“The kinds of ideas and possibilities that are being brought forward by Linde sound like they’re not inconsistent with the types of thinking that a broader range of stakeholders, such as the EHFCT platform, have been considering,” says Bentham, adding that the same economies of scale that will make fuel cell vehicles affordable can be applied to the infrastructure as well.

“If you’re making a (fuel cell) vehicle now in numbers of 100, they would cost a million dollars each, because they’re custom-made. But you mass produce them and they cost around $10,000. The same is true with the infrastructure,” he adds.

“As you build the infrastructure, then the actual costs of the hydrogen will be very similar as you’re getting with gasoline. The cost of stations will obviously diminish over time as infrastructure becomes more mature,” Bentham reminds.

Regardless of the timing, with its parent company’s clout behind it, Shell Hydrogen’s ability to react will have everything to do with market forces. “As the fuel cell vehicle industry and ourselves develop, we will invest consistently,” says Bentham, adding, “If the timing of the other factors comes together five years earlier, then we will invest that much more, that much earlier.”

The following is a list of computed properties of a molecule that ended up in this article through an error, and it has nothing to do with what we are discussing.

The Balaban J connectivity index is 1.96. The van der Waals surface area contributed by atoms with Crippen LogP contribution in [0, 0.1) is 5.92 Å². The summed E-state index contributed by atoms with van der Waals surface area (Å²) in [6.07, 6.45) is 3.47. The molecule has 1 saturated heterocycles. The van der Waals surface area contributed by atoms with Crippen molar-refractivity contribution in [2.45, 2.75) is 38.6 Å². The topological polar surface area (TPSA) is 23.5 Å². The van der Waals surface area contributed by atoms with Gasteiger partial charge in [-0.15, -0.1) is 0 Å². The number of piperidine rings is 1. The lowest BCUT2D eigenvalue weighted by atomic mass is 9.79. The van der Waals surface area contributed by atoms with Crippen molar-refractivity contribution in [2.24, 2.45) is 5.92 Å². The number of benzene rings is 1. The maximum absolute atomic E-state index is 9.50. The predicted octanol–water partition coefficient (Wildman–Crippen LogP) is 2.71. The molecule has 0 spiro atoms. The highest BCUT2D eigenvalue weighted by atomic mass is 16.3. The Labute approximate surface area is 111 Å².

Relying on government incentives is also part of the plan, which Shell sees as necessary, especially in the beginning when the general public needs to be educated about hydrogen and encouraged to consider fuel cell vehicles.

And while there is a small segment of consumers that are willing to pay for the public benefits of low greenhouse gas emissions, Bentham reminds that the majority will see hydrogen in a more transparent way. Most consumers will base their choice on existing purchase criteria.

“The actual drive is around how attractive the vehicle is to a person in terms of its style, its brand, its acceleration — these are the type of things that people pay out of their own pocket for.